Jackson Township’s Joe Palmisano embarks on his own refugee mission
JACKSON TWP. – Joe Palmisano didn’t want to go.
The semi-retired business owner was enjoying life with his wife, Kirby, and their two rescue puppies.
He was still recovering from 39 rounds of radiation for cancer.
But on March 19, Palmisano found himself on a flight to Warsaw, Poland, to help Ukrainian refugees.
He had no connections, or even a plan for that matter.
“I knew I had to go,” he said. “There was such a pull to go there. There was no doubt that I had to be there.”
After arriving in Warsaw, Palmisano rented a car and drove four hours to Medyka, Poland, where the majority of Ukrainian refugees pass through. He rented an efficiency apartment.
“I didn’t know what I was going to do when I got there,” he said. “I knew I was going to do something. I needed to help.”
Palmisano said that night he encountered a half-mile stretch of shacks 10 miles outside Medyka, a village in southeastern Poland where refugees could get hot meals, baby clothes and supplies, and where he met volunteers from all over the world.
“There were a lot of Americans,” he said. “I met a man from Cincinnati.”
“It was 95% women and children.”
He returned the next day and borrowed a shopping cart from a nearby grocery store. He drove the cart over the border to a small village in Ukraine where buses and vans were dropping off refugees for the half-mile journey to Poland. From there they would be shipped across the continent.
“It was 95% women and children,” Palmisano recalls. “They didn’t know where they were going.”
He used a translator app on his phone to communicate and assure them he was not a human trafficker.
He loaded their luggage into the cart.
“I made a vow to them to stay with them no matter how long it takes,” he said. “I stayed with them until I got them on the proper buses. It became my mission. From what I saw, I was the only person doing it.”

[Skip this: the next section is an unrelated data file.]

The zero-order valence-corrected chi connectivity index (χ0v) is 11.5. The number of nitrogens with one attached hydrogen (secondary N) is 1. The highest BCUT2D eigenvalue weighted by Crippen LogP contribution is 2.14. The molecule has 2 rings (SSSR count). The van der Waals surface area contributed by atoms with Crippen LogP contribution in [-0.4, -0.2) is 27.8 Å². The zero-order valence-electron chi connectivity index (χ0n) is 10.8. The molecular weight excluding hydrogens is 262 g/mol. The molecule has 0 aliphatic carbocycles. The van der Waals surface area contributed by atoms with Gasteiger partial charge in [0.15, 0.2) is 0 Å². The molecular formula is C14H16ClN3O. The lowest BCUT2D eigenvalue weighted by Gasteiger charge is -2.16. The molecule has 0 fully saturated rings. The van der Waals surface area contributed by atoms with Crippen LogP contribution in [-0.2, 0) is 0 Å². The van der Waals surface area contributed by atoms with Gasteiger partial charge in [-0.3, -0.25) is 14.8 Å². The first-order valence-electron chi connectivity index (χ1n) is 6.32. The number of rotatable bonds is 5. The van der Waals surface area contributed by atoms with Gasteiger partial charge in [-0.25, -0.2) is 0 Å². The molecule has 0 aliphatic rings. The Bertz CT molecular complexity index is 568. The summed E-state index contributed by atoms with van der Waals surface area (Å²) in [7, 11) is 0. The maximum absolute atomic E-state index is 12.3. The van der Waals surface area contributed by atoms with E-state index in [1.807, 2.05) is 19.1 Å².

Palmisano said he also gave each family he helped $50 in American money.
“They didn’t want to take it, they’re very proud,” he said.
In total, Palmisano estimates that he made around 15 trips and helped guide a total of around 150 Ukrainians to Poland.
“I stayed with them throughout their journey,” he said. “There were two things that happened beyond baggage. One is trust. The other is love. I know what I was doing was so unique that I couldn’t have been there. to think.”
Palmisano, who underwent his last radiotherapy in February, said he did not take his health into consideration when he left for Poland. He returned on March 30.
“It only occurred to me after I got home,” he said. “There were days (after) when I couldn’t walk.”
Worrying about your safety at home
Kirby Palmisano admits she was worried her husband was going to a foreign country where he didn’t know anyone.
“Once he was there, I was relieved,” she said. “He sent me pictures.”
“I promised her not to go to Ukraine,” her husband said with a laugh.
Kirby Palmisano said she wasn’t exactly surprised the promise was broken.
“We’ve been married almost 41 years, I know him now,” she said with a smile.
Palmisano said the refugees shared heartbreaking experiences. News reports document detailed cases of rape, looting and alleged mass murders of unarmed civilians by Russian soldiers.